5 things to do this weekend, including a Ukrainian festival and Noble Dust's album release party

You have to make August count. It might be the last month before that “back to school” feeling really sinks in, but it’s still just as much a part of summer as Memorial Day weekend. I plan on filling my days with as much time as possible, either on my bicycle or eyes closed, basking in the sun. If you’re in need of a little art before we reach Labor Day, that other bookend of summer, then take a look at this list of dance, music, museum and puzzle-solving activities.

Escape Room at Gore Place

Thursday, Aug. 24-Friday, Aug. 25

For those who enjoy the spooky, adventurous nature of an escape room, one thing that can enhance the evening is an authentically old-timey setting. It doesn’t get more authentically old-timey than Gore Place. Just a few miles outside of Boston, the historic brick mansion was completed in 1806, and since 1935, the property has served as a museum and working farm. The home has hosted distinguished guests such as James Monroe and John Quincy Adams, and at one point in its long history, it was even sold to Boston Mayor Theodore Lyman Jr. The museum will offer Escape Room experiences on Thursday and Friday nights through September 22, where guests will have thirty minutes to escape the mansion’s Oval Room. At $40 per group (up to six people), it’s cheaper than six movie tickets. This event is for those ages 18 and up.

Alison Cook-Beatty Dance Company’s 'Murmuration'

Thursday, Aug. 24-Friday, Aug. 25

If I’m attending a dance event, it will usually be one with an open dance floor and some good music. But on occasion, I take a seat in the audience and admire the work of real professionals. “Murmuration” is a collection of dances inspired by the movements of graceful, flocking birds. Earlier this week, the company performed in the Halibut Point Quarry in Rockport, and this Thursday and Friday, performances will also be outside at the Windhover Center for the Performing Arts. The choreography is set to music including Soviet-Russian composer Dmitri Shostakovich’s Preludes for Piano, “Song of Thunder” by Ukrainian-born, New York-based contemporary composer Stanislav Fridman and “Grá agus Bás” by Irish composer Donnacha Dennehy. The campus is a perfect place for a summer evening, and tickets cost $25.

Boston Annual Ukrainian Festival

Saturday, Aug. 26

If the word “pierogis” doesn’t entice you enough to come to the Boston Annual Ukrainian Festival this Saturday, then consider all the other offerings. Music lovers will have classical as well as folk music performances. Shoppers will have arts and crafts vendors. And who doesn’t appreciate colorfully dressed individuals performing traditional Ukrainian dances? Additionally, the festival will raise money for the people of Ukraine, including aid to children, medical humanitarian aid, transportation and cultural programming. Admission is free, but event organizers invite you to include a donation with your ticket. So by attending the festival and purchasing art, clothing or pierogies, you’re also supporting a community that has had its way of life turned on its head over recent years.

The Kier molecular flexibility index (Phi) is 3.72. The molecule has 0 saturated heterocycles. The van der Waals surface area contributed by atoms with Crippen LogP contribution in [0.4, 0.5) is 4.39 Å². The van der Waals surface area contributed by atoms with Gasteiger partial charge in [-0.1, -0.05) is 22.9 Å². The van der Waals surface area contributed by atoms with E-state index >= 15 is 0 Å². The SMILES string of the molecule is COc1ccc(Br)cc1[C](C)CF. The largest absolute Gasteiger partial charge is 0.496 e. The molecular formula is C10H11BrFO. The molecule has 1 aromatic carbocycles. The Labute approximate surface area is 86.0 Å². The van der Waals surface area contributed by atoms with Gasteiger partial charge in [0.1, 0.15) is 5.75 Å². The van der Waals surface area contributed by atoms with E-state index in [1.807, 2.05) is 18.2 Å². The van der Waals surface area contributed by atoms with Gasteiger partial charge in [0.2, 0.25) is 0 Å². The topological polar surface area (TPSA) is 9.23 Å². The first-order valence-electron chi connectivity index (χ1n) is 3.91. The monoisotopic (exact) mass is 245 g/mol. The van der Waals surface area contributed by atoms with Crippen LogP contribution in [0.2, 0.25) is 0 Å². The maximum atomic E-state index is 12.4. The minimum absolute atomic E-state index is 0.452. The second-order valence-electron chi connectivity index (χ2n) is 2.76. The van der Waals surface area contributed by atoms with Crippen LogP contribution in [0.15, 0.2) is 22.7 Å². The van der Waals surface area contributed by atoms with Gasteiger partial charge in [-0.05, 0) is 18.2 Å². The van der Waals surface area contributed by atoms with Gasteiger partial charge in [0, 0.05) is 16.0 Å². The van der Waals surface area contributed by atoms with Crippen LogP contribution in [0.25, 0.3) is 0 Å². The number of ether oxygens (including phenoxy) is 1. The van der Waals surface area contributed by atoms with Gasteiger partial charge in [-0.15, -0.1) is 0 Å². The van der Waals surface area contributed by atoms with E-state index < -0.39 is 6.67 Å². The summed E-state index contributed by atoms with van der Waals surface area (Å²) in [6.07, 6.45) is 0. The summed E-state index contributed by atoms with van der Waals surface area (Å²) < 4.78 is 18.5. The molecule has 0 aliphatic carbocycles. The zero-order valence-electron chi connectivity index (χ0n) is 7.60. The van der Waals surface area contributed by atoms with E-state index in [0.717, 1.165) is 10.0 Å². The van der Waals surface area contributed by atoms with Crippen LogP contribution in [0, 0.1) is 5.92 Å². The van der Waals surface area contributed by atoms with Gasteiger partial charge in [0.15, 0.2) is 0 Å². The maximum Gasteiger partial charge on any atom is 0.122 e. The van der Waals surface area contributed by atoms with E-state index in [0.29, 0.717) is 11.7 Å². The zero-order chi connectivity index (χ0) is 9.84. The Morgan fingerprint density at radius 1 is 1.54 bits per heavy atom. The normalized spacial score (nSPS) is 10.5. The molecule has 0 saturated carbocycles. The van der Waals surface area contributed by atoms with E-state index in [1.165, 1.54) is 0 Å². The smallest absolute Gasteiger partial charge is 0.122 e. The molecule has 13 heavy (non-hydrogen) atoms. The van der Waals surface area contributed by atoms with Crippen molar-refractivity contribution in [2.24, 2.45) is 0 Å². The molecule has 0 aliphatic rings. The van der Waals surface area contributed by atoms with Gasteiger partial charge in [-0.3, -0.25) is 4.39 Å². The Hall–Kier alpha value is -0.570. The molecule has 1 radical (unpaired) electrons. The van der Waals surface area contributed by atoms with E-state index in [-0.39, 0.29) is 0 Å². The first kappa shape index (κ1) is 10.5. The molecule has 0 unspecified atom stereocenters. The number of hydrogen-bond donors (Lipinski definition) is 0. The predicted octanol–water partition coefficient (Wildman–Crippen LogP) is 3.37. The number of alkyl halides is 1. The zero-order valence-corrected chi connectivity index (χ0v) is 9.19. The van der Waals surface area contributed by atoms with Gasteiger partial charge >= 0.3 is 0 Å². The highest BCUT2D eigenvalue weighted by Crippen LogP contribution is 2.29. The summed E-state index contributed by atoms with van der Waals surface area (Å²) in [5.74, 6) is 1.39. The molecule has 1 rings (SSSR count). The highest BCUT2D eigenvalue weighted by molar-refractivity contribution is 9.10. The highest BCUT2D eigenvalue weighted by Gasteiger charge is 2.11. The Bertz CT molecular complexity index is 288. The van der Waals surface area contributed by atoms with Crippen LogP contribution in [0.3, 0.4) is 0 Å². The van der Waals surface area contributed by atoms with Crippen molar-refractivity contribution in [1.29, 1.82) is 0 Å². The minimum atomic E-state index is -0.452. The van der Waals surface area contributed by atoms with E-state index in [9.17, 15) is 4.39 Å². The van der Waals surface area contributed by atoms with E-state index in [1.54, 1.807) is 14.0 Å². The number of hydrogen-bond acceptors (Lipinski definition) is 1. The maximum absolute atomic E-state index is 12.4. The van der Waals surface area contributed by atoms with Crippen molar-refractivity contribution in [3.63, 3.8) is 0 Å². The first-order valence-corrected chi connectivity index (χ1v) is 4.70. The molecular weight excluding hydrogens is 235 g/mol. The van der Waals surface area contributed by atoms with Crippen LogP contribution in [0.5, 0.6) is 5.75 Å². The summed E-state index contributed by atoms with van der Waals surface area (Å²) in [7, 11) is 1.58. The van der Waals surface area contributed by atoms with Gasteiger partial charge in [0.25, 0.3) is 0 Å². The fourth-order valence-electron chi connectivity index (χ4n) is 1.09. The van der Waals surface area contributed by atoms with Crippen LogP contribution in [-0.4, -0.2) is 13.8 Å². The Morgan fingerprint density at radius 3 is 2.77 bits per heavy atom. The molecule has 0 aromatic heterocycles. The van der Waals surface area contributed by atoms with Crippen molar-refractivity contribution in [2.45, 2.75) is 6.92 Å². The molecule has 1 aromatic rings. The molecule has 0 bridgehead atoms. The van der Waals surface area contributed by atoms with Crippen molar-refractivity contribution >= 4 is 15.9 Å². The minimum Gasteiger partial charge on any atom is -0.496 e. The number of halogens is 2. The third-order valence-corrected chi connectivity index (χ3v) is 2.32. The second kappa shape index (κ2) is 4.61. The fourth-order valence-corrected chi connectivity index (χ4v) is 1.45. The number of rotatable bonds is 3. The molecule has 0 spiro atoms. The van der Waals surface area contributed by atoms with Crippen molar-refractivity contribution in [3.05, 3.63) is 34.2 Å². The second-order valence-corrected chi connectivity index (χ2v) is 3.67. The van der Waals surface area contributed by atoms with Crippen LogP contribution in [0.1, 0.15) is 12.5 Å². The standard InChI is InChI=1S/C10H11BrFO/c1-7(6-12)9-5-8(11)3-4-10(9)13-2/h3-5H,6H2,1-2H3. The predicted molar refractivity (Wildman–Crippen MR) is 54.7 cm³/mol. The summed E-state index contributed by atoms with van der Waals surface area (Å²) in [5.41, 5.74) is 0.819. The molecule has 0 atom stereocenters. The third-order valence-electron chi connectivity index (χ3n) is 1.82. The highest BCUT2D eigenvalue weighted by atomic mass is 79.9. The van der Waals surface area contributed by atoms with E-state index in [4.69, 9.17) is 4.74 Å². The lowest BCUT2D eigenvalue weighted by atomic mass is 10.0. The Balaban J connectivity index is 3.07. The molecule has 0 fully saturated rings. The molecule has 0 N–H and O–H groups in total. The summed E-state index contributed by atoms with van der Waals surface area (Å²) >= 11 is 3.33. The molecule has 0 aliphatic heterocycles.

Noble Dust Album Release Party

Saturday, Aug. 26

If you’re looking for something to do any given weekend, you can only benefit by checking the lineup at Club Passim. This weekend, there’s a special event celebrating the release of Noble Dust’s newest album. If that name sounds familiar, you might have heard the progressive folk-pop band’s submission for the All Songs Considered 2022 Tiny Desk Contest, which was featured in a local roundup last fall. Or perhaps you came across the song premiere and interview from last month. The album is based on letters from both sides of World War II, and in it, singer Emily Cunningham takes on the voices of characters from the period. Cunningham’s vocals are backed by a talented crew using cello, trumpet, mellotron and percussion to create their folksy sound. Tickets are GA and cost $20.

'Presence of Plants in Contemporary Art'

Through Sept. 17

The “Presence of Plants in Contemporary Art” at the Isabella Gardner Museum is complementary to the museum’s more traditional features. Where the architecture of the original Gardner estate hearkens back to Venetian luxury and wealth, the glass-enclosed New Wing, where this exhibit is held, has received accolades for its sleek modern design. In this way, the wing is a fitting venue for a contemporary exhibit, but more generally, the museum is also a fitting venue for an exhibit about nature. Gardner built the museum with its plant-filled courtyard as the centerpiece of the structure’s architecture, and the museum regularly hosts events centered around plants and flowers. In this exhibition, you’ll find a variety of multimedia installations that include living plants in the artwork.

Solon Kelleher Arts Reporting Fellow
Solon Kelleher is the arts reporting fellow at WBUR.



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